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Client Alert

California Court Denies Class Certification in Post-Pineda ZIP Code Case Against Retailer
Authors: Deborah S. Thoren-Peden, Catherine D. Meyer, Christine A. Scheuneman, Amy L. Pierce

12/5/2011
Recently, Judge S. James Otero of the U.S. District Court for the Central District of California denied plaintiff Norma Rothman's class certification motion in connection with her complaint under California's Song-Beverly Credit Card Act of 1971. The case was filed on the heels of the February 10, 2011 California Supreme Court ruling in Pineda v. Williams-Sonoma Stores, Inc., which held that a consumer's "ZIP code constitutes 'personal identification information' as that phrase is used in section 1747.08" of the Act.

Pineda was the catalyst to over 200 putative class actions in California in the last nine months. Plaintiff Norma Rothman's March 16, 2011 complaint names General Nutrition Corporation ("GNC") and alleges that Rothman purchased items using her credit card, that GNC "requested and/or required Plaintiff to provide her ZIP code" in connection with the transaction, and that GNC recorded her ZIP code information in its computer system.

On November 1, 2011, Judge Otero denied Rothman's motion to certify the class of "[a]ll persons who engaged in a credit card transaction during the last one (1) year at one of Defendants' retail stores located in the State of California, and who were requested or required to provide personal identification information at the time of the credit card transaction." He recognized that the "proposed class includes individuals who voluntarily gave Defendant their personal information to join the Gold Card program and individuals from whom Defendant requested personal information for the purpose of shipping or delivering goods" –individuals who have not suffered a violation of the Act, qualifying for express exceptions in the Act, and were "not proper members of a class seeking redress." More fundamentally, Judge Otero ruled that the proposed class definition did not "limit the class to individuals whose personal information was recorded by Defendant. The Act does not prohibit companies from merely asking for personal identifying information."

Judge Otero further determined that Rothman's motion did not satisfy the requirements of Federal Rule of Civil Procedure 23(a), finding as follows:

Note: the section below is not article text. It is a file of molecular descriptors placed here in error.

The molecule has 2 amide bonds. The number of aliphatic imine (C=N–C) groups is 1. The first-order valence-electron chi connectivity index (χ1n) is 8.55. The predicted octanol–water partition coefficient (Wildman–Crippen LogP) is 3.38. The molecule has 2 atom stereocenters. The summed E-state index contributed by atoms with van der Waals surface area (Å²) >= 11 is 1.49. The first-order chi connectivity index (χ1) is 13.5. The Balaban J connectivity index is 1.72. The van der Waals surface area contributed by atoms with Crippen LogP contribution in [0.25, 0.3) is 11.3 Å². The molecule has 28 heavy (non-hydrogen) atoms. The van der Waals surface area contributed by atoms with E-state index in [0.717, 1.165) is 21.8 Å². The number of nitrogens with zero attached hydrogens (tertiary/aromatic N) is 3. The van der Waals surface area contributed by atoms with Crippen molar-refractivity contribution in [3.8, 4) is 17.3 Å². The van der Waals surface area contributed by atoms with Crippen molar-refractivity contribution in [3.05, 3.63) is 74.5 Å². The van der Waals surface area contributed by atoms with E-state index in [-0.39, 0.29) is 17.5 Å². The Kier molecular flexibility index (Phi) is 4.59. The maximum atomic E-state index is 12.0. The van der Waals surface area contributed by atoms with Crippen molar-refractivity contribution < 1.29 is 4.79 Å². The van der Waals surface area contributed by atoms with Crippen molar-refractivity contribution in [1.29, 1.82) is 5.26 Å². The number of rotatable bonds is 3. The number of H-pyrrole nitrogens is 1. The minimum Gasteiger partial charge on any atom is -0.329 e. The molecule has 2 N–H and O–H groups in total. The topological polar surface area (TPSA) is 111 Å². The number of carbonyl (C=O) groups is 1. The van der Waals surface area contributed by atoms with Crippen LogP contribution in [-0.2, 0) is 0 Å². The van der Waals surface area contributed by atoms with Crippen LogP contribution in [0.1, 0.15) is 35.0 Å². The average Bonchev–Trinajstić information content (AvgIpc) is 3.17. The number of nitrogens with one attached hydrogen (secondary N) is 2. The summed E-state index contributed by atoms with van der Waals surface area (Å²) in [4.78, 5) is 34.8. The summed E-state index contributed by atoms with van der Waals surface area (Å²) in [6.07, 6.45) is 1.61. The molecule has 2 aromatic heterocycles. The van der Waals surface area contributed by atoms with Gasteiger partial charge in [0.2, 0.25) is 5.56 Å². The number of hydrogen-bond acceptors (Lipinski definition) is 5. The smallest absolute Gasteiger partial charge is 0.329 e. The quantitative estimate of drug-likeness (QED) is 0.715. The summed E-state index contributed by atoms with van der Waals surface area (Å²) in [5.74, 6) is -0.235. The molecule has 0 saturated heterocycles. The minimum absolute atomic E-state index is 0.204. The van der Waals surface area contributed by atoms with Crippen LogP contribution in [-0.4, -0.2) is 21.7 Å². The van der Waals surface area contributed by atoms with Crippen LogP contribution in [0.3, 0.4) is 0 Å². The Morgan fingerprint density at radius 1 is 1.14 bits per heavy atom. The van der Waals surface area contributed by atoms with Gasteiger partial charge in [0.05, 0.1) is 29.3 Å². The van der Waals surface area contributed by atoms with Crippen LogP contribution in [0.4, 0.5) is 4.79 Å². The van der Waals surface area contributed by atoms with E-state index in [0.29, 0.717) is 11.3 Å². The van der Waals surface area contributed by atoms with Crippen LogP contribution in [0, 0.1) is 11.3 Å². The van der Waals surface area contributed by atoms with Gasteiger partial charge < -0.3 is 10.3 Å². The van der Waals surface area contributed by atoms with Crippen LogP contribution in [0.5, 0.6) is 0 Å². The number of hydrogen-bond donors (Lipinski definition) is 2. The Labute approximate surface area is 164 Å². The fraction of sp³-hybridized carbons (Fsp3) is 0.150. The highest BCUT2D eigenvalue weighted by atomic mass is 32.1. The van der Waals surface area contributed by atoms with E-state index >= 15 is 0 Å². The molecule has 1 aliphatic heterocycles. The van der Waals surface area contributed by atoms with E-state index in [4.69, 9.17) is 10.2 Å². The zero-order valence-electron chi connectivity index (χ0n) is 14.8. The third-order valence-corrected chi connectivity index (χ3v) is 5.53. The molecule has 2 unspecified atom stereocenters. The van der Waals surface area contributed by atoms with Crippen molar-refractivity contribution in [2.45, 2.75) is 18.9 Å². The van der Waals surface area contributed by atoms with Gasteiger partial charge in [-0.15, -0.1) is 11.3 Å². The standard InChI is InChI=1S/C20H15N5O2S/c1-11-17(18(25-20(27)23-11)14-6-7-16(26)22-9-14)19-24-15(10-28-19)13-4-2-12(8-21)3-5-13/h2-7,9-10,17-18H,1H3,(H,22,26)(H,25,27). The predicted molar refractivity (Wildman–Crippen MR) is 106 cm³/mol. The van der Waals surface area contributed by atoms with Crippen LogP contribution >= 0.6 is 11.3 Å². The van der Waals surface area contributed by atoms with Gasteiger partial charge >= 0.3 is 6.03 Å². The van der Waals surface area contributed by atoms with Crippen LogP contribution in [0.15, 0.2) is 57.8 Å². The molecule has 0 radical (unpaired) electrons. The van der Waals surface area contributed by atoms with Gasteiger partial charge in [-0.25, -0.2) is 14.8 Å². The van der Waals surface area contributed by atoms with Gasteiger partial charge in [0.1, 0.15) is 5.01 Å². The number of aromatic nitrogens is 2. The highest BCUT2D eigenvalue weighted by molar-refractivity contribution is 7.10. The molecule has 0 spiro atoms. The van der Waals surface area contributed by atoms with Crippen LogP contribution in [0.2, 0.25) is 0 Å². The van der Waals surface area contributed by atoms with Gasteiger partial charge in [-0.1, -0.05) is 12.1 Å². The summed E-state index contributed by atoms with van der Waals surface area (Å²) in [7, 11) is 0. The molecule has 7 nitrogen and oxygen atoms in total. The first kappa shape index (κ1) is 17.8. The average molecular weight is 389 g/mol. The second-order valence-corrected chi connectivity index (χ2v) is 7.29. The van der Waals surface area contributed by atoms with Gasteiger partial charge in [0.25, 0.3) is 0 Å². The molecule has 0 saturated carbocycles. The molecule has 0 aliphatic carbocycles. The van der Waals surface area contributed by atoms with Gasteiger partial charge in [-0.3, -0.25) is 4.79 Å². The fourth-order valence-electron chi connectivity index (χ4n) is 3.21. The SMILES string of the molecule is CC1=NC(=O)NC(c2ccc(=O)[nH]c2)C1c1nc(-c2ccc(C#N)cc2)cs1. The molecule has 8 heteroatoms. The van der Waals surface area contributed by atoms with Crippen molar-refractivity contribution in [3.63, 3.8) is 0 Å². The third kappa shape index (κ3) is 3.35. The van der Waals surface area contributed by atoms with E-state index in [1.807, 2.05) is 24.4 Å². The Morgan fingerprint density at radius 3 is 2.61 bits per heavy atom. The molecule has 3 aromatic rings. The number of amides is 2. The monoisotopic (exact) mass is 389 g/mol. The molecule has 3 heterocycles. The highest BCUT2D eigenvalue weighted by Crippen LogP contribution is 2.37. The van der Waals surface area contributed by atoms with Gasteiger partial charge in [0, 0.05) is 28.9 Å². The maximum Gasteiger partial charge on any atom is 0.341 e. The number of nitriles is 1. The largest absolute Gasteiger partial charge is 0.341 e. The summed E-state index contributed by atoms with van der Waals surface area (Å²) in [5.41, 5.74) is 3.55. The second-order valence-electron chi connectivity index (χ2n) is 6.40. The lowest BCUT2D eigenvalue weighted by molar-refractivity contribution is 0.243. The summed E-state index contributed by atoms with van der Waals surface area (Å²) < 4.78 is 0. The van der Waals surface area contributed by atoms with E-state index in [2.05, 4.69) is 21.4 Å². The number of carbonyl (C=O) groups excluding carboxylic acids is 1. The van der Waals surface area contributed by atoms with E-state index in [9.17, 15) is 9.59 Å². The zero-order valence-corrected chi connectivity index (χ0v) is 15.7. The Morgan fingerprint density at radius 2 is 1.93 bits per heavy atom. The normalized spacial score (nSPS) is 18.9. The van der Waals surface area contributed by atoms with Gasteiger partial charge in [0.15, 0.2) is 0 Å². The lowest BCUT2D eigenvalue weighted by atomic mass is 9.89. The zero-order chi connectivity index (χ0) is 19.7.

Numerosity. Rothman did not present "any evidence regarding the number of individuals who had their personal information requested when they attempted to consummate a credit card transaction at one of Defendant's California stores." However, GNC provided some preliminary evidence regarding the number of credit card transactions in which ZIP code information was requested, information highlighting "the large number of individuals from whom Defendant did request ZIP code information."

Commonality. Rothman did not cite "a fact or item of any evidentiary weight to support her contention that Defendant had a uniform policy of requesting ZIP code information (or other personal information) from its customers." In contrast, GNC had presented evidence that it did not have a uniform policy of requesting ZIP code information; franchise stores are independently owned and operated. Judge Otero found that "if the personal information is requested as opposed to required, whether there has been a violation of the Act would depend upon whether the individual consumer reasonably believed that providing his personal information was a condition of consummating the credit card transaction," citing Florez v. Linens 'N Things, Inc., 108 Cal. App. 4th 447, 451-53 (2003). This analysis "will vary with each consumer, based on factors such as when during the credit card transaction the information was requested and the exact wording of the request."

Typicality. Rothman presented no evidence of a "common scheme." Also, there "are unique defenses specific to various class members," including that "individual class members gave their information voluntarily (either as part of the Gold Card program or otherwise) or that class members gave their information for shipping or delivery purposes." And, GNC could argue that "in individual circumstances, the timing or wording of a request made it so that no reasonable consumer would have interpreted the request as a condition for the use of the credit card."

Adequacy of representation. Judge Otero was "not convinced that Plaintiff's current counsel is capable of adequately representing that class." Counsel cited multiple times to Dukes v. Wal-Mart, Inc., 509 F.3d 1168 (9th Cir. 2007), a decision that was famously reversed by the U.S. Supreme Court earlier this year, including citing Dukes for the precise point of law that was overruled. "[E]ither that Plaintiff's counsel are not familiar enough with class actions to competently represent a class or that this motion was mere boilerplate, a rote class certification motion that is updated only to fit in the facts of the particular case without checking whether the cases cited remain valid points of law."

This comes as good news for the many retailers who have been named in the wave of class actions filed after Pineda and may serve as a deterrent to others considering such actions.

  • Click here to read the Judge Otero's November 1, 2011 Order

  • Click here to read Pillsbury Client Alert "California Supreme Court: "Requesting and Recording a Cardholder's ZIP Code" Violated State Law."

For a copy of this publication, please click the link in the adjacent "Download" section.
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